To our knowledge, this is the first study to comprehensively explore the prospective associations between marital transitions and changes in fitness in men and women. Our findings suggest that marital status may affect fitness differently for men and women. For example, there was a decline in fitness in men who remained single. There was also a trend toward a larger decline in those who married. In contrast, among women, remaining single was associated with an increase in fitness, which was not seen in those who married. Both of these results are in line with our hypothesis that getting married has a negative effect on fitness. In men, this hypothesis was further supported by the finding that divorced men who remarried showed a decline in fitness relative to those who did not remarry. Moreover, in married men who divorced, there was a small increase in fitness (compared with men who remained married), adding further support to our hypothesis. The low numbers of women in the transition groups probably explain the large variability and lack of clear patterns in fitness change score results for the married and divorced women. It is important to highlight that the strength of the associations was modest, indicating that other factors, in addition to marital status, explain the observed changes in fitness levels.
Because of the lack of studies examining the association between marital status and change in fitness, we cannot compare our results with previous research. However, a number of studies have explored the relation between marriage and physical activity, with mixed findings (21
). Although most studies have reported that people getting married become less active (8
), others have found opposite results (22
). Our results do mirror the findings for women in the Australian Longitudinal Study of Women's Health, which show that physical activity levels fall in women who marry and in those who have a baby (9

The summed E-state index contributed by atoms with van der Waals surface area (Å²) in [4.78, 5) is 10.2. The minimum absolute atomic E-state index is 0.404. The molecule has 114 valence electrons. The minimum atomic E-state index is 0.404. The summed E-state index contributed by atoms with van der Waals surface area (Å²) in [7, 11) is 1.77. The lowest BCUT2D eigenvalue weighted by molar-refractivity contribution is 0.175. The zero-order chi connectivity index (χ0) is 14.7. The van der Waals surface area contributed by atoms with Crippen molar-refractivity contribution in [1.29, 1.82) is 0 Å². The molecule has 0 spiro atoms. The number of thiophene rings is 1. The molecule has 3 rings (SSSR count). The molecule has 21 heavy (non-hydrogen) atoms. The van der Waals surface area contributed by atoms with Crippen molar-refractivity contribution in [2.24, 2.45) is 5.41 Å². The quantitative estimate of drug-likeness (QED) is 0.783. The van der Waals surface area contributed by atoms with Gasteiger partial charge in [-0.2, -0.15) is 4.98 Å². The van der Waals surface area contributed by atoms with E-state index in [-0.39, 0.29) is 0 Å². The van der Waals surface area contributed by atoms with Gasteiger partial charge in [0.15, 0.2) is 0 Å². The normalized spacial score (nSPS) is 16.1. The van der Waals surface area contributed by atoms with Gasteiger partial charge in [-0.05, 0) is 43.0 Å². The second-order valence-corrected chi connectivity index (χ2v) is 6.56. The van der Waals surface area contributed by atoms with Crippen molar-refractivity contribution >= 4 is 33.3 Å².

). These decreases in physical activity are likely to be reflected in decreases in fitness. However, although we adjusted our analyses for physical activity, it is likely that our physical activity measure was not sufficiently sensitive to detect small changes in activity and to accurately examine whether changes in fitness could have been due to changes in physical activity.
Our results may also be explained by changes in weight that occur with change in marital status, as Australian data show that women who marry gain weight at a higher rate than those who do not, after adjustment for a wide range of potential confounders (23
). Likewise, marriage is associated with an increased risk for overweight/obesity (4
) and increases in body mass index (3
), while divorce is linked to decreases in body mass index (24
). The attenuation of the difference in fitness change scores after adjustment for change in body mass index in the single-married transition analysis for women provides some indication that changes in body mass index were implicated in the fitness change scores.
Because of the observational design of the present study and the concurrent measures of change in marital status and fitness, the direction of the associations shown here cannot be confirmed. Nevertheless, it is feasible that marital transitions, which are accompanied by significant lifestyle changes (10
), may impact fitness. In addition, current research supports the notions that physical fitness is positively correlated with body attractiveness (rated by women) and mating success in men (25
) and that women rate muscular men as sexier (26
). Consequently, fitter men may be more successful in the “marriage market” than their unfit peers. According to this theory, single men have the social pressure of keeping themselves fit to increase their attractiveness and find a partner, while married men do not any longer have that “requirement” or at least they have it at a lower extent. If the “marriage market” hypothesis (which suggests that married individuals, who are no longer concerned about attracting a mate, may allow their fitness level to decrease) is true, we should see a negative effect on fitness when getting married, which is in fact the main finding of this study.